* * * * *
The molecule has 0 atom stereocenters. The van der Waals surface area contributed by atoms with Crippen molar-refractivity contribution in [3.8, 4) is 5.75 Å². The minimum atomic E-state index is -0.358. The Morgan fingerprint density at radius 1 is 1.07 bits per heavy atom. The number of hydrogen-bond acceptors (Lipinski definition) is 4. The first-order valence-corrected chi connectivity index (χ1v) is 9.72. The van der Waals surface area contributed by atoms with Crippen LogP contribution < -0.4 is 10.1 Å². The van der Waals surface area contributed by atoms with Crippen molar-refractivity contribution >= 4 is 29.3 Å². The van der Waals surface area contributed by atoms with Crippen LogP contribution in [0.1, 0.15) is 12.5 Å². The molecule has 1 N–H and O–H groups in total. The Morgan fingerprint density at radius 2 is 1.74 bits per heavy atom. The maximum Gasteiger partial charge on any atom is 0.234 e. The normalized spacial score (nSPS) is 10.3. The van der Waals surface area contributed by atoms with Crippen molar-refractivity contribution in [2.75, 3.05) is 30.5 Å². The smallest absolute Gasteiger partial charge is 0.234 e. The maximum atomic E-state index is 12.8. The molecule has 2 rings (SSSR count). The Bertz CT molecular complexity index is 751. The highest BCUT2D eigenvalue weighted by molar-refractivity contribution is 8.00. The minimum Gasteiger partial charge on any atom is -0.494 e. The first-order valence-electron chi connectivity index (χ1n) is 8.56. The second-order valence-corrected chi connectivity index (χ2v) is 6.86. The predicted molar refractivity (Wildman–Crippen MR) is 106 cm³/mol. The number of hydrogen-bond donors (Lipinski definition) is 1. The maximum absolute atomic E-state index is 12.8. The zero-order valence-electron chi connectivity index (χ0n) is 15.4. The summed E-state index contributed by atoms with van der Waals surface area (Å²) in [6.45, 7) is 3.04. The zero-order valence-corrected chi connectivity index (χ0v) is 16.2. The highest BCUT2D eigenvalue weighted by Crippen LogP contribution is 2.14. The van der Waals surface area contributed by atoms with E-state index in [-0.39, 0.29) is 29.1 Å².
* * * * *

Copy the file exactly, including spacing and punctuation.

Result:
The molecule has 0 atom stereocenters. The van der Waals surface area contributed by atoms with Crippen molar-refractivity contribution in [3.8, 4) is 5.75 Å². The minimum atomic E-state index is -0.358. The Morgan fingerprint density at radius 1 is 1.07 bits per heavy atom. The number of hydrogen-bond acceptors (Lipinski definition) is 4. The first-order valence-corrected chi connectivity index (χ1v) is 9.72. The van der Waals surface area contributed by atoms with Crippen LogP contribution < -0.4 is 10.1 Å². The van der Waals surface area contributed by atoms with Crippen molar-refractivity contribution >= 4 is 29.3 Å². The van der Waals surface area contributed by atoms with Crippen LogP contribution in [0.1, 0.15) is 12.5 Å². The molecule has 1 N–H and O–H groups in total. The Morgan fingerprint density at radius 2 is 1.74 bits per heavy atom. The maximum Gasteiger partial charge on any atom is 0.234 e. The normalized spacial score (nSPS) is 10.3. The van der Waals surface area contributed by atoms with Crippen molar-refractivity contribution in [2.75, 3.05) is 30.5 Å². The smallest absolute Gasteiger partial charge is 0.234 e. The maximum atomic E-state index is 12.8. The molecule has 2 rings (SSSR count). The Bertz CT molecular complexity index is 751. The highest BCUT2D eigenvalue weighted by molar-refractivity contribution is 8.00. The minimum Gasteiger partial charge on any atom is -0.494 e. The first-order valence-electron chi connectivity index (χ1n) is 8.56. The second-order valence-corrected chi connectivity index (χ2v) is 6.86. The predicted molar refractivity (Wildman–Crippen MR) is 106 cm³/mol. The number of hydrogen-bond donors (Lipinski definition) is 1. The maximum absolute atomic E-state index is 12.8. The zero-order valence-electron chi connectivity index (χ0n) is 15.4. The summed E-state index contributed by atoms with van der Waals surface area (Å²) in [6.45, 7) is 3.04. The zero-order valence-corrected chi connectivity index (χ0v) is 16.2. The highest BCUT2D eigenvalue weighted by Crippen LogP contribution is 2.14. The van der Waals surface area contributed by atoms with E-state index in [-0.39, 0.29) is 29.1 Å².